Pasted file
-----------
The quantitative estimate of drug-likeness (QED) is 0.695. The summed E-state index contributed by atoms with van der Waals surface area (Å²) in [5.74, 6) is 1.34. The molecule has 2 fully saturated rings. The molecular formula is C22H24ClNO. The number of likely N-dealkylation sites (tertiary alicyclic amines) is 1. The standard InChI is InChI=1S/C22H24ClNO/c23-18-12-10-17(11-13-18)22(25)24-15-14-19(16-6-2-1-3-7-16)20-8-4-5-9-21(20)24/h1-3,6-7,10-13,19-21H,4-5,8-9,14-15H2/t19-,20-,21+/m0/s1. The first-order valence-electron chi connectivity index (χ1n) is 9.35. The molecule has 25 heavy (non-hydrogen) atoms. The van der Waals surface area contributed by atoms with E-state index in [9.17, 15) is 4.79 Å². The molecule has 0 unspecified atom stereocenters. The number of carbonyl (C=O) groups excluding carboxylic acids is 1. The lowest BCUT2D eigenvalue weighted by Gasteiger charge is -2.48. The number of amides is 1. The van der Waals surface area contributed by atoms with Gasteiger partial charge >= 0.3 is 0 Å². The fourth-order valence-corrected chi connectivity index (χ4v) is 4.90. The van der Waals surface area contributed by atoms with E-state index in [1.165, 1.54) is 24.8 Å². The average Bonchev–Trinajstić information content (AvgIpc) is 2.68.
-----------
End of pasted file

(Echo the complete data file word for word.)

The quantitative estimate of drug-likeness (QED) is 0.695. The summed E-state index contributed by atoms with van der Waals surface area (Å²) in [5.74, 6) is 1.34. The molecule has 2 fully saturated rings. The molecular formula is C22H24ClNO. The number of likely N-dealkylation sites (tertiary alicyclic amines) is 1. The standard InChI is InChI=1S/C22H24ClNO/c23-18-12-10-17(11-13-18)22(25)24-15-14-19(16-6-2-1-3-7-16)20-8-4-5-9-21(20)24/h1-3,6-7,10-13,19-21H,4-5,8-9,14-15H2/t19-,20-,21+/m0/s1. The first-order valence-electron chi connectivity index (χ1n) is 9.35. The molecule has 25 heavy (non-hydrogen) atoms. The van der Waals surface area contributed by atoms with E-state index in [9.17, 15) is 4.79 Å². The molecule has 0 unspecified atom stereocenters. The number of carbonyl (C=O) groups excluding carboxylic acids is 1. The lowest BCUT2D eigenvalue weighted by Gasteiger charge is -2.48. The number of amides is 1. The van der Waals surface area contributed by atoms with Gasteiger partial charge >= 0.3 is 0 Å². The fourth-order valence-corrected chi connectivity index (χ4v) is 4.90. The van der Waals surface area contributed by atoms with E-state index in [1.165, 1.54) is 24.8 Å². The average Bonchev–Trinajstić information content (AvgIpc) is 2.68.